Comcast representatives are sounding retreat in Washington, D.C. in the wake of a protest over the recent appearance of the company's new, small-refrigerator-sized utility boxes on the city's historic Georgetown district.
Some residents of the community are particularly upset because six of the boxes were installed recently without the usual approval of commissions charged with preserving the neighborhood's historic architectural appearance.
"It's a visual distraction which doesn't really fit in with what we're trying to preserve here," Tom Birch, a commissioner on the Georgetown neighborhood advisory commission, told TheWrap, in an interview Wednesday.
"Truth to tell, we'd like not to have them (the boxes) there," Birch added.
Comcast said it had secured the appropriate permits from the DC government for the upgrades for its Georgetown cable customers, and is now working with "interested parties" to find "mutually beneficial solutions as we continue to provide Georgetown customers with our innovative products and services."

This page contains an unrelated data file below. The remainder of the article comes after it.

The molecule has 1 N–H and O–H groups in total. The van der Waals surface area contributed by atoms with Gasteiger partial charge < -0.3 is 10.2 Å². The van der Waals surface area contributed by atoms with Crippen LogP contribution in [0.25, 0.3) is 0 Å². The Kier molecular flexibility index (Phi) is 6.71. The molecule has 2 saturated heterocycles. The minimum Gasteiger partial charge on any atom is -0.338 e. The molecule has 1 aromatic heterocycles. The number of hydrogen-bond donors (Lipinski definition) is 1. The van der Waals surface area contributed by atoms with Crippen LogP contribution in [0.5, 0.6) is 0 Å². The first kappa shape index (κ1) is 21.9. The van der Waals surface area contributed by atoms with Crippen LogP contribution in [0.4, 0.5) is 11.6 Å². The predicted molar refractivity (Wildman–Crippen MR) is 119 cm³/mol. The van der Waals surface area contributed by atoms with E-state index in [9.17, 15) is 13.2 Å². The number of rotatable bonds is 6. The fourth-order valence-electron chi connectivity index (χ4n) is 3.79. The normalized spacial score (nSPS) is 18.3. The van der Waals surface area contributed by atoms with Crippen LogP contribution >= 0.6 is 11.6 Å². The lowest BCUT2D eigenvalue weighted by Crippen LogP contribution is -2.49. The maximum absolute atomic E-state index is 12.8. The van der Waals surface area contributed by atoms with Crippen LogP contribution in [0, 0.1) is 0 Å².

"We were not aware of additional requirements," added Aimee Metrick, a Comcast spokeswoman, in the statement.
Neighborhood activists met with Comcast representatives Tuesday, and the company's officials have now indicated a willingness to go through the architectural review process, Birch told TheWrap.
"We're hoping that this project will now go into the review process, as it should have in the first place," Birch told TheWrap. Birch said a review would consider whether the boxes could be moved to rooftops or other alternative locations.
"I've got a neighbor who has one right in front of his house now, and I don't know what that's going to do to real estate values," Birch added. "There's some piece of street furniture out there that wasn't there for the last 250 years."